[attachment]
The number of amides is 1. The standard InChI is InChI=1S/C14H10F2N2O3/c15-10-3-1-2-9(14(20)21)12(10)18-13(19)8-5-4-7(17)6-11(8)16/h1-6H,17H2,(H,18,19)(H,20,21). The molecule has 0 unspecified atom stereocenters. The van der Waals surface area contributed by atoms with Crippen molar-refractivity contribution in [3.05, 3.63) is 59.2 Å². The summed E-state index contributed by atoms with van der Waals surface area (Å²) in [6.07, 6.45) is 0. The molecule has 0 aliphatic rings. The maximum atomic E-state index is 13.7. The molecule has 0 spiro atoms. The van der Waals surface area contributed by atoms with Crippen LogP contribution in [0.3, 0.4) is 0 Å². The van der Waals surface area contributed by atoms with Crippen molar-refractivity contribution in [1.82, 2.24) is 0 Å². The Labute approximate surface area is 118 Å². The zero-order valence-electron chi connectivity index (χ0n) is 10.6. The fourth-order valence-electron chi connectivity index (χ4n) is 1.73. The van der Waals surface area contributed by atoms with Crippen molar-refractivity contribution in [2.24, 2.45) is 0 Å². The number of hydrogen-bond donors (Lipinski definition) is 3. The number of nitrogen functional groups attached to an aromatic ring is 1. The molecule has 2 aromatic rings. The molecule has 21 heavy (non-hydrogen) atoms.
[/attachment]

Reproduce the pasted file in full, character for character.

The number of amides is 1. The standard InChI is InChI=1S/C14H10F2N2O3/c15-10-3-1-2-9(14(20)21)12(10)18-13(19)8-5-4-7(17)6-11(8)16/h1-6H,17H2,(H,18,19)(H,20,21). The molecule has 0 unspecified atom stereocenters. The van der Waals surface area contributed by atoms with Crippen molar-refractivity contribution in [3.05, 3.63) is 59.2 Å². The summed E-state index contributed by atoms with van der Waals surface area (Å²) in [6.07, 6.45) is 0. The molecule has 0 aliphatic rings. The maximum atomic E-state index is 13.7. The molecule has 0 spiro atoms. The van der Waals surface area contributed by atoms with Crippen LogP contribution in [0.3, 0.4) is 0 Å². The van der Waals surface area contributed by atoms with Crippen molar-refractivity contribution in [1.82, 2.24) is 0 Å². The Labute approximate surface area is 118 Å². The zero-order valence-electron chi connectivity index (χ0n) is 10.6. The fourth-order valence-electron chi connectivity index (χ4n) is 1.73. The van der Waals surface area contributed by atoms with Crippen molar-refractivity contribution in [2.24, 2.45) is 0 Å². The number of hydrogen-bond donors (Lipinski definition) is 3. The number of nitrogen functional groups attached to an aromatic ring is 1. The molecule has 2 aromatic rings. The molecule has 21 heavy (non-hydrogen) atoms.